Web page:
Glossary of Solar Terms

Confused by some of the terms and acronyms used in the solar industry? You’re not alone. To help, ROOFCORP has compiled this glossary of solar terms.

Absorber: A tubular device that fluid passes through, absorbing the solar radiation and converting it to thermal energy to be used for other devices.

Absorptance: The rate of decrease in the intensity of solar energy as it passes through the absorber.

Active System: A solar heating or cooling system that collects solar radiation and transfers the energy to a storage system to distribute the heat.

Alternating Currents: Electric currents with reversed direction of flow at frequent intervals.

Auxiliary Heat: A backup conventional heating system used during periods of cloudiness or intense cold when a solar heating system does not provide enough heat.

Azimuth: The angle distance between true south and the point on the horizon directly below the sun.

British Thermal Unit (BTU): The amount of heat needed to raise the temperature of one pound of water one degree Fahrenheit.

Calorie: The amount of heat energy needed to raise the temperature of one gram of water one degree Celsius.

Coefficient of Heat Transmission: The rate of heat loss, in BTU per hour, through a square foot of material when the difference between indoor and outdoor air temperatures is one degree Fahrenheit — the lower the number, the greater the insulating characteristics of the material.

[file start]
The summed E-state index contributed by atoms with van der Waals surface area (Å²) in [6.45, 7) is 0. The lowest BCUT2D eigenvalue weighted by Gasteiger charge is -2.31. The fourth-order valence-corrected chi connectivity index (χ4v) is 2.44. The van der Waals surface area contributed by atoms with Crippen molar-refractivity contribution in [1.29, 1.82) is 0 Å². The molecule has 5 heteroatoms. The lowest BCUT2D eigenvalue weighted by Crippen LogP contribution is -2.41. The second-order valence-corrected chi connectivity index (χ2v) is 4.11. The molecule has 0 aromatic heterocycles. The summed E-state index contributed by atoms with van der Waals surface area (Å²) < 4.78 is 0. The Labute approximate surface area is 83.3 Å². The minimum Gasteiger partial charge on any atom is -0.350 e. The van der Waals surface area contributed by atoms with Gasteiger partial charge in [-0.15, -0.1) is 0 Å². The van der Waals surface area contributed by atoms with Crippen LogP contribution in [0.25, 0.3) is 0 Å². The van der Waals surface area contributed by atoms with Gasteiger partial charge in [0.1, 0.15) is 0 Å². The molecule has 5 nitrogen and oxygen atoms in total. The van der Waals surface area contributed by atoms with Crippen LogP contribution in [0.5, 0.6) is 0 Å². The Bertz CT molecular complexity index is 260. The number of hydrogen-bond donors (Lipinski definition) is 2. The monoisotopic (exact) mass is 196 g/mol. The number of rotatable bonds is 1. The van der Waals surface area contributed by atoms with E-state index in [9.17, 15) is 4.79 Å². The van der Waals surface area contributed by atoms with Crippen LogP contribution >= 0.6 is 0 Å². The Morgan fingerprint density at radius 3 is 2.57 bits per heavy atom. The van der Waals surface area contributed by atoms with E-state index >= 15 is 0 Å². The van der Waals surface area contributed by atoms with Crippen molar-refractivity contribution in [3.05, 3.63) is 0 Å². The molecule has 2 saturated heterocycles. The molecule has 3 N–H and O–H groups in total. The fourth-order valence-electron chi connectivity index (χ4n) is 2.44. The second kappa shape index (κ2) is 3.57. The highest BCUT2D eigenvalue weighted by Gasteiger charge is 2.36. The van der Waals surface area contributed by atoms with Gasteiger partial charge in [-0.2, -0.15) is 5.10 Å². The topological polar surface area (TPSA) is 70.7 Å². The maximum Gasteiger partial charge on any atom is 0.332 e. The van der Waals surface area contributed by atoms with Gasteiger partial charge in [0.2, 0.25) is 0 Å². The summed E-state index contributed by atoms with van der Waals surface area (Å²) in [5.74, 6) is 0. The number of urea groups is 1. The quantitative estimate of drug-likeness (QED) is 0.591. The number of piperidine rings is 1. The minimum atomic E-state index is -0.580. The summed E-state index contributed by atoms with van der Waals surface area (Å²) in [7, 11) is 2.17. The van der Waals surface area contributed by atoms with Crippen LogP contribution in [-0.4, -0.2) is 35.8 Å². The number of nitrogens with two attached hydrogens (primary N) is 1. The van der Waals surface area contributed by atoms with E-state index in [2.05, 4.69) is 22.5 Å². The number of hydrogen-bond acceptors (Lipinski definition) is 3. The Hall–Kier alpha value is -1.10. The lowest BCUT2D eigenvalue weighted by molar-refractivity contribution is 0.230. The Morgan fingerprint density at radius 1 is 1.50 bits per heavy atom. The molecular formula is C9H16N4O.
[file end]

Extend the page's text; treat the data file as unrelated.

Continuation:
Collector: A device that collects, absorbs and transfers solar radiation and converts it to heat.

Collector Efficiency: The ratio of usable heat energy captured by a collector compared to the solar energy available.

Conduction: The transfer of heat due to temperature variations within a material or two materials that are in direct physical contact.

Degree Day: A unit for measuring how much the outdoor temperature deviates for some fixed reference point (usually 65 degrees Fahrenheit). One degree day is counted for each degree below or above the reference point.

Design Heat Load: The amount of heat to be supplied by a system. It is determined by the estimated maximum heat loss from a house under the most severe winter conditions.

Design Temperature: The temperature that a system must sustain under the most severe conditions.

Diffuse Radiation: Indirect sunlight that is scattered from air molecules, water vapor and dust. Diffuse radiation can be used by a flat-plate collector.

Direct Radiation: Solar radiation that comes straight from the sun. Direct radiation can be used by both a flat-plate collector and a concentrator system.